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Wells Fargo survey: Small business optimism continues to slowly improve

Small business optimism continues to improve, and business owners are feeling more positive about the year ahead, according to the latest Wells Fargo/Gallup Small Business Index.

Overall, optimism among small business owners has reached the highest level in six years. In a quarterly survey of small business owners, conducted March 31 through April 4, the overall Small Business Index score moved to positive 47 in April, up two points from positive 45 in January 2014.

Future expectations are helping increase optimism. The future expectations score, now at a positive 33, is higher than at any point since the start of 2008, however it is still well below pre-recession levels.

Several factors contributed to this modest improvement in small business optimism:

* Small business owners are more positive about their ability to obtain credit in the year ahead. The percent of businesses expecting credit to be difficult to obtain the next 12 months (26 percent) is at its lowest level since the third quarter of 2008.

* Capital spending is slightly more positive. For the second consecutive quarter, more business owners expect to increase the amount of money allocated for capital spending (28 percent) than decrease (23 percent) over the next 12 months.

“The trend of business owners feeling more confident each quarter is a positive sign, yet the level of improvement we see today remains small, and we’re less than halfway between the lowest point in our survey’s 10-year history and the highest levels of business owner sentiment reached in 2006,” said Lisa Stevens, Wells Fargo head of Small Business and Pacific Midwest regional banking president. “These results are one more indicator that the recovery continues for small businesses. During National Small Business Week, we think it’s as important as ever for our country to focus on this important segment of our economy, and start a national conversation on what’s needed to restore small business owner confidence to pre-recession levels.”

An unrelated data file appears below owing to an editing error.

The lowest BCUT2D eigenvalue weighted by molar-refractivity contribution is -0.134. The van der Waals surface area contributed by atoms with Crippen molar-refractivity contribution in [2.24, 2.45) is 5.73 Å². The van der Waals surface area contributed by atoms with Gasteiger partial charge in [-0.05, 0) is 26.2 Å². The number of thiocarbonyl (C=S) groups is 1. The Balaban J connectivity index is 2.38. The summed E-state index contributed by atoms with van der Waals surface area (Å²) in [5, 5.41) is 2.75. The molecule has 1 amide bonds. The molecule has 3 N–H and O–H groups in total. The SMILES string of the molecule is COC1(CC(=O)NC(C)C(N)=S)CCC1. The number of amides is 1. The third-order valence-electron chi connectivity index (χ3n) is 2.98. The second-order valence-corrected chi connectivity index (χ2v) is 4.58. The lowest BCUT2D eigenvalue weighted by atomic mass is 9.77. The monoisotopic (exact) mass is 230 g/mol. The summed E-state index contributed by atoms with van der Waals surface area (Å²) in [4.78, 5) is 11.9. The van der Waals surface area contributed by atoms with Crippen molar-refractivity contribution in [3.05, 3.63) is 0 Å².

When asked how satisfied they are being a small business owner, 56 percent say they are either extremely or very satisfied, up from 51 percent in the third quarter of 2013.

In the April survey, 92 percent of business owners reported feeling somewhat, very or extremely successful. In addition, 84 percent of business owners report they would do it all over again.

In the second-quarter Index, a majority of respondents said securing their financial future (69 percent), being their own boss (66 percent) and setting their own hours (51 percent) were among the reasons they became business owners.

When opening their business, owners said they used personal savings (77 percent), a loan or credit from a financial institution (41 percent), and family and friends (33 percent) as sources of funding.

Financial challenges were the top concerns business owners had when they first set out. When owners were asked to identify the most important challenge they faced when they first opened their business, the number one challenge was securing accounts and customers (23 percent). Other top mentions included cash flow (15 percent) and credit financing/availability of funds (10 percent). Only 2 percent of business owners reported the personal sacrifice and long hours involved in running a business as their biggest challenge.

Even though business owners reported financial challenges when they started out, they are not in business simply to make money. Survey respondents said the most rewarding aspects of owning a small business were the independence of being your own boss (42 percent), job satisfaction (17 percent), flexibility (12 percent), and interactions with customers (11 percent). Only 7 percent of respondents said the financial rewards (7 percent) were the most rewarding aspect.

Business owners are reporting financial success. In the second quarter survey, about eight in 10 (81 percent) small business owners reported being mostly profitable since opening their business.

Wells Fargo, together with Gallup, surveys small business owners quarterly across the nation to gauge their perceptions of their present situation (past 12 months) and future expectations (next 12 months) in six key areas: financial situation, cash flow, revenues, capital spending allocation, hiring, and credit availability.

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